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Home / India / Attacking police prima facie covered by definition of terror act: Delhi HC while denying bail to Khalid

Attacking police prima facie covered by definition of terror act: Delhi HC while denying bail to Khalid

Bench says according to precedents, a terror act is one that is done with a view to disturb the even tempo in the society
Umar Khalid
Umar Khalid
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PTI   |   New Delhi   |   Published 18.10.22, 07:11 PM

The attack on police personnel by women protesters during the 2020 northeast Delhi riots is the "epitome of a pre-meditated plan", which would be covered by the definition of a "terrorist act" under the UAPA, the Delhi High Court held on Tuesday while dismissing former JNU student Umar Khalid's bail plea.

The court said the weapons used, the manner of the attack, the destruction caused and the resultant deaths indicate that it was pre-planned. It said acts that threaten the unity and integrity of India, cause friction in communal harmony and create terror in any section of the people by disturbing the social fabric would also be considered as terror acts.

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"The protest planned was not a typical agitation, normal in the political culture or democracy, but one that was far more destructive and injurious and geared towards extremely grave consequences. Thus, as per the pre-meditated plan, there was an intentional blocking of roads to cause inconvenience and disruption of the essential services to the life of the community residing in northeast Delhi, creating thereby panic and an alarming sense of insecurity.

"The attack on police personnel by women protesters in front, only to be followed by other ordinary people, and engulfing the area into a riot is the epitome of such a pre-meditated plan and as such the same would prima facie be covered by the definition of a terrorist act," a bench of justices Siddharth Mridul and Rajnish Bhatnagar said in its 52-page verdict.

The bench said according to precedents, a terror act is one that is done with a view to disturb the even tempo in the society and create a sense of fear in the minds of a section of people.

The court said Khalid's argument was that although there was a sense of insecurity instilled in the public by his speeches, he had nothing to do with it. The former Jawaharlal Nehru University (JNU) student also referred to the chargesheet to argue that there was no statement of any witness that could be termed as inculpatory against him.

"However, this court has to see whether the perpetrators individually, or in connection with each other, are responsible for it. As already mentioned above, different roles were ascribed to different people (accused) in carrying out the said conspiracy. Different protected witnesses have stated the role of the appellant (Khalid) and other accused persons and about the open discussion on violence, riots, finance and weapons," it said.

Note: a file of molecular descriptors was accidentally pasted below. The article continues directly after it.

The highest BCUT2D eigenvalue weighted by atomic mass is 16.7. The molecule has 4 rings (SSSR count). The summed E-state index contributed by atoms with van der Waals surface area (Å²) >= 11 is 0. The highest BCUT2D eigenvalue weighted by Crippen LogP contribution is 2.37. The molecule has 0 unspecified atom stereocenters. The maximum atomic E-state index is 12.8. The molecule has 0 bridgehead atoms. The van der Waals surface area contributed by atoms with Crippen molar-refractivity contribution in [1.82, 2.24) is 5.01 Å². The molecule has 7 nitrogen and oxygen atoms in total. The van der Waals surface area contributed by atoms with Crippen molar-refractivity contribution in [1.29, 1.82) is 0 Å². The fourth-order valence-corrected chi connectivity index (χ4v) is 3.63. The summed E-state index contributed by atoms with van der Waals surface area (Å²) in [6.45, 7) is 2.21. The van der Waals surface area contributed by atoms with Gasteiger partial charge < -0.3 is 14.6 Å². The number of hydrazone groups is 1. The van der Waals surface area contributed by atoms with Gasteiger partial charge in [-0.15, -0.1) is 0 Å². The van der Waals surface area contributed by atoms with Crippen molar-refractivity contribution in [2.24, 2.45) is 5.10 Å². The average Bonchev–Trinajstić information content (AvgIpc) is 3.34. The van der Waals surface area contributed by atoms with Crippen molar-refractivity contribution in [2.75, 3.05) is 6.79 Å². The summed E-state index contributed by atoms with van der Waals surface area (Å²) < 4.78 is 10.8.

The bench said under the Unlawful Activities (Prevention) Act (UAPA), it is not just the intent to threaten the unity and integrity of the country but the likelihood to threaten it, not just the intent to strike terror but the likelihood to strike terror, not just the use of firearms but the use of any means of whatsoever nature, not just causing but likely to cause not just death but injuries to any person or persons or loss or damage or destruction of property that constitutes a terror act within the meaning of section 15.

Moreover, under section 18 of the Act, not merely a conspiracy to commit a terrorist act, but an attempt to commit or advocating the commission or advising it or inciting or directing or knowingly facilitating the commission of a terrorist act is also punishable, it said.

The court added that even acts preparatory to the commission of terrorist acts are punishable under section 18 of the Act.

"Thus, the objection of the appellant that a case is not made out under the UAPA is based on assessing the degree of sufficiency and credibility of evidence, not the absence of its existence but the extent of its applicability. But such an objection of the appellant is outside the scope and ambit of section 43D(5) of the UAPA," it said.

According to section 43D(5) of the Act, "No person accused of an offence punishable under chapters IV and VI of this Act shall, if in custody, be released on bail or on his own bond unless the public prosecutor has been given an opportunity of being heard on the application for such release."

Khalid, Sharjeel Imam, and several others have been booked under the UAPA and provisions of the Indian Penal Code (IPC) for allegedly being the "masterminds" of the February 2020 riots, which left 53 people dead and more than 700 injured.

The violence had erupted during protests against the Citizenship (Amendment) Act (CAA) and the National Register of Citizens (NRC).



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